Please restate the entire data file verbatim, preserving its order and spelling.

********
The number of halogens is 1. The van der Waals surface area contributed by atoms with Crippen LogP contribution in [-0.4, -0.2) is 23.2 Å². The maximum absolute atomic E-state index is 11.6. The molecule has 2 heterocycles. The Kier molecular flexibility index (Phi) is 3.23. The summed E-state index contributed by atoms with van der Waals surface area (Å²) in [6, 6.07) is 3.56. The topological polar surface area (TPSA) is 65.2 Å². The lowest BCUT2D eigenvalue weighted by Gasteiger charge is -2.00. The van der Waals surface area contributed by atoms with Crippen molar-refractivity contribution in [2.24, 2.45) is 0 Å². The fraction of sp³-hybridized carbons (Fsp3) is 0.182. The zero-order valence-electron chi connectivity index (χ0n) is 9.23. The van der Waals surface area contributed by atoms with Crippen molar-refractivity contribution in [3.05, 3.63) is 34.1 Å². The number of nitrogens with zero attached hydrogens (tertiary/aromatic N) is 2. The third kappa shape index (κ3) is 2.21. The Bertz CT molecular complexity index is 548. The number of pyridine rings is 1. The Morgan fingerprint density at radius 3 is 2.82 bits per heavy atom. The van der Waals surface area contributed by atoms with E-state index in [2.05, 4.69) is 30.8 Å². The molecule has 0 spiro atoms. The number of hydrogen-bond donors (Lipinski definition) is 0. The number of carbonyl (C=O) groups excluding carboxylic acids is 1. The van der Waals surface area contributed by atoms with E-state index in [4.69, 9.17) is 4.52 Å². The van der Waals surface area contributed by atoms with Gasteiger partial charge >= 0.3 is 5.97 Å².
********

The number of halogens is 1. The van der Waals surface area contributed by atoms with Crippen LogP contribution in [-0.4, -0.2) is 23.2 Å². The maximum absolute atomic E-state index is 11.6. The molecule has 2 heterocycles. The Kier molecular flexibility index (Phi) is 3.23. The summed E-state index contributed by atoms with van der Waals surface area (Å²) in [6, 6.07) is 3.56. The topological polar surface area (TPSA) is 65.2 Å². The lowest BCUT2D eigenvalue weighted by Gasteiger charge is -2.00. The van der Waals surface area contributed by atoms with Crippen molar-refractivity contribution in [2.24, 2.45) is 0 Å². The fraction of sp³-hybridized carbons (Fsp3) is 0.182. The zero-order valence-electron chi connectivity index (χ0n) is 9.23. The van der Waals surface area contributed by atoms with Crippen molar-refractivity contribution in [3.05, 3.63) is 34.1 Å². The number of nitrogens with zero attached hydrogens (tertiary/aromatic N) is 2. The third kappa shape index (κ3) is 2.21. The Bertz CT molecular complexity index is 548. The number of pyridine rings is 1. The Morgan fingerprint density at radius 3 is 2.82 bits per heavy atom. The van der Waals surface area contributed by atoms with E-state index in [2.05, 4.69) is 30.8 Å². The molecule has 0 spiro atoms. The number of hydrogen-bond donors (Lipinski definition) is 0. The number of carbonyl (C=O) groups excluding carboxylic acids is 1. The van der Waals surface area contributed by atoms with E-state index in [4.69, 9.17) is 4.52 Å². The van der Waals surface area contributed by atoms with Gasteiger partial charge >= 0.3 is 5.97 Å².